Forward from Christiane Paul: RE: [-empyre-] reply to Ben Bogart
Date: March 7, 2006 1:04:37 PM PST
Subject: RE: [-empyre-] reply to Ben Bogart
One of the threads of this exchange seems to have returned to the
good old topic of medium vs. content, which has already been much
discussed on lists and within conferences and festivals over the
years. (And I don't mean to say that it doesn't warrant further
exploration). At least part of this discussion is related to
modernism and its reflection on formal aspects of artwork.
Millie Niss wrote:
"But I don't think that given a good concept, one can ever devote too
much effort to getting the technology right."
Absolutely, but you're already assuming that there is "a good
concept" somewhere in the work.
What Ben and GH seem to refer to is the much heard criticism that
"New media art is all about technology." At first glance, this
criticism seems ambiguous at best. Obviously, new media art, at least
to some extent, is "about technology." As you and ben have pointed
out, no object or art form (be it painting, sculpture, or
photography) can be separated from its own materiality, and one could
argue that every painting also is "about" painting and comments on
its own medium -- although the degree of self-reflexivity
substantially varies from one work to another. (see modernism)
In most cases, the above complaint is meant to express frustration
with a gratuitous use of technology -- a showcasing of technology for
Millie Niss wrote:
"I think maybe some curators do not know enough about computers to be
properly judge new media... Until we have a generation of arts
administrators who are trained in new media and computer technology,
will be some very silly curatorial and funding decisions made."
I would agree again. In the case of new media art, the criticism
conerning "technology focus" is fundamentally linked to a person's
familiarity with the medium. Obviously, a completely gratuitous use
of technology can only produce bad art. For most new media artists,
who often have worked with their medium for at least one if not
several decades, technology is "just" a medium as paint or or clay;
they take it for granted. This is not meant to say that these artists
are not interested in or closely follow the "latest" technologies.
The state of the medium often lags behind the concepts that artists
try to communicate, and they continuously find themselves pushing the
boundaries or developing technologies in order to express their ideas.
If an art recipient / museum visitor is unfamiliar with a specific
technology or interface, it will automatically move to the foreground
and become the focus of attention -- which very often is completely
unintended by the artist. For the expert audience, on the other hand,
the technology tends to be transparent, it moves to the background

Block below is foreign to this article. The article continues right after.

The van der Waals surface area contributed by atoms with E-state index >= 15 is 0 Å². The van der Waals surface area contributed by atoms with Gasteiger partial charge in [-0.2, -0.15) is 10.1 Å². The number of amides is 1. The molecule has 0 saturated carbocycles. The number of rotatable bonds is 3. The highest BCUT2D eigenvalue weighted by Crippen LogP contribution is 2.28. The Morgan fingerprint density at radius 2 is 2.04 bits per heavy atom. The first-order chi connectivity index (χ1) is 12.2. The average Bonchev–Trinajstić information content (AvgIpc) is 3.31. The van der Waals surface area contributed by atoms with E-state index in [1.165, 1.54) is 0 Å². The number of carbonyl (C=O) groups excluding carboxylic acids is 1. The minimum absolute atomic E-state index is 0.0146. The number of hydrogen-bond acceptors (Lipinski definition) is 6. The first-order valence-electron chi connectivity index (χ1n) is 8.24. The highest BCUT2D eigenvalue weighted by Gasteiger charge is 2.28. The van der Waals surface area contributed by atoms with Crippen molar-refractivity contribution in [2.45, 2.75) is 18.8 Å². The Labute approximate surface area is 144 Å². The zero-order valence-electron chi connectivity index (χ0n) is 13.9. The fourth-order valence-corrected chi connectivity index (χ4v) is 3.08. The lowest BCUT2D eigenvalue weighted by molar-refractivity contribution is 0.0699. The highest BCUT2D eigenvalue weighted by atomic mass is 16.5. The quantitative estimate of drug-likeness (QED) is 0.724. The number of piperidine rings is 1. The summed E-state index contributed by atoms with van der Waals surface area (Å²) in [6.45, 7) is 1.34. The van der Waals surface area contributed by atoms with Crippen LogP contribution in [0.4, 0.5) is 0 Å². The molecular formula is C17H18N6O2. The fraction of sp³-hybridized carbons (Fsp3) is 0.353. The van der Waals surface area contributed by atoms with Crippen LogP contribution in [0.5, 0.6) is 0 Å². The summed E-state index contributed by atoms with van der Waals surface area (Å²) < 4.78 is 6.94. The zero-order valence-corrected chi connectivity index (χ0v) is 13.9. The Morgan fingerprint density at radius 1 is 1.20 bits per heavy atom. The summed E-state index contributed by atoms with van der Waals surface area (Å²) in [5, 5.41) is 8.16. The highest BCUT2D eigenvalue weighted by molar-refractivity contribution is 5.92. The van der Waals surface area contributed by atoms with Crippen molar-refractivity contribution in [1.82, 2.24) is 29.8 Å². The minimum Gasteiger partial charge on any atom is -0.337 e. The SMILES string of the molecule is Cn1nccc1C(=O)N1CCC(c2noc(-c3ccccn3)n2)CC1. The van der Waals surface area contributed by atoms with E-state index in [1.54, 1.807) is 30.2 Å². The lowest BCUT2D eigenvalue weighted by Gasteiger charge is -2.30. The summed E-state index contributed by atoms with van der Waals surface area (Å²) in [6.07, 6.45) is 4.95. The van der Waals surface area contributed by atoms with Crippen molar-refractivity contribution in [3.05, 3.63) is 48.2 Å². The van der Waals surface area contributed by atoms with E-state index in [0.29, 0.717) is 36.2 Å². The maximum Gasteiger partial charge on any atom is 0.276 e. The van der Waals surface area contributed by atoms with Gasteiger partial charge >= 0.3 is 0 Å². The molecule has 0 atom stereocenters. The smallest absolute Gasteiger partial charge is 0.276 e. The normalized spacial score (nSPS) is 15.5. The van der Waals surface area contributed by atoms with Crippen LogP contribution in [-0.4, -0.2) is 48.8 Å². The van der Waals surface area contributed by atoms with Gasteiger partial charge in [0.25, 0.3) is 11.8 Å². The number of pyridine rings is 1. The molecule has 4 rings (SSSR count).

and becomes mostly a vehicle for content. Unfortunately, this problem
of focus and perception cannot easily be solved.
An additional factor that needs to be taken under consideration here
is that every medium in its emerging phase tends to explore its own
characteristics, which is a necessity and an important step in
shaping an artistic practice. Many of Nam June Paik's works -- such
as Magnet TV and TV Crown -- precisely fulfilled that function and
investigated the "materiality" of television and video.
Moreover, new media art often critically investigates its underlying
technologies and their encoded cultural and commercial agenda, which
automatically results in a shift of focus to the medium itself. Not
until new media art will make regular appearances in the art world
will its technologies be taken for granted rather than understood as
an obsessive fixation.
Software / algorithmic / generative art tends to be a particularly
tricky medium in this respect. Again, the topic has been much
discussed (e.g. at the 2003 Ars Electronica Festival, Code -- The
Language of Our Time). In the following, a few excerpts from an essay
I wrote for Ars -- full text at:
In “Concepts, Notations, Software, Art,” Florian Cramer outlines that
much of contemporary software art takes two opposite approaches to
software art and software criticism: either “software as first of all
a cultural, politically coded construct” or a focus on “the formal
poetics and aesthetics of software code and individual subjectivity
expressed in algorithms.”
The latter is exemplified in the criteria for evaluation established
by computer scientist Donald Knuth, who has been talking about
“computer programming as an art” since the 1970s (9): among these are
correctness, maintainability, lucidity, grace of interaction with
users, and readability (which would make the Obfuscated C Code
Contest (10) a failure in the art of programming).
The study and criticism of software art has to be equally literate in
the aesthetics of the back end’s construction and the front end’s
(multi-sensory) perception. The crucial dilemma of software art may
very well be that the study of its “backend” will always remain a
fringe culture that won't be integrated into the mainstream of
(perception-oriented) art criticism. The interconnectedness of
written code and the actions it produces also begs the question how
transparent the relationship between these two forms can or should
be, and whether this might be a criterion for evaluating the art.
Meaning, is software art more successful if one can “see” the
algorithms at work in the unfolding of visuals / sound and can
establish direct connections between the front end and the code
driving it? Art that allows this connection to be made will certainly
be accessible to a wider audience but it remains questionable whether
the transparency of cause-and-effect relationships is a criterion for
the quality of art. The issue here seems to be one of reference and
is embedded in a larger discussion surrounding the status of
representation in digital art.
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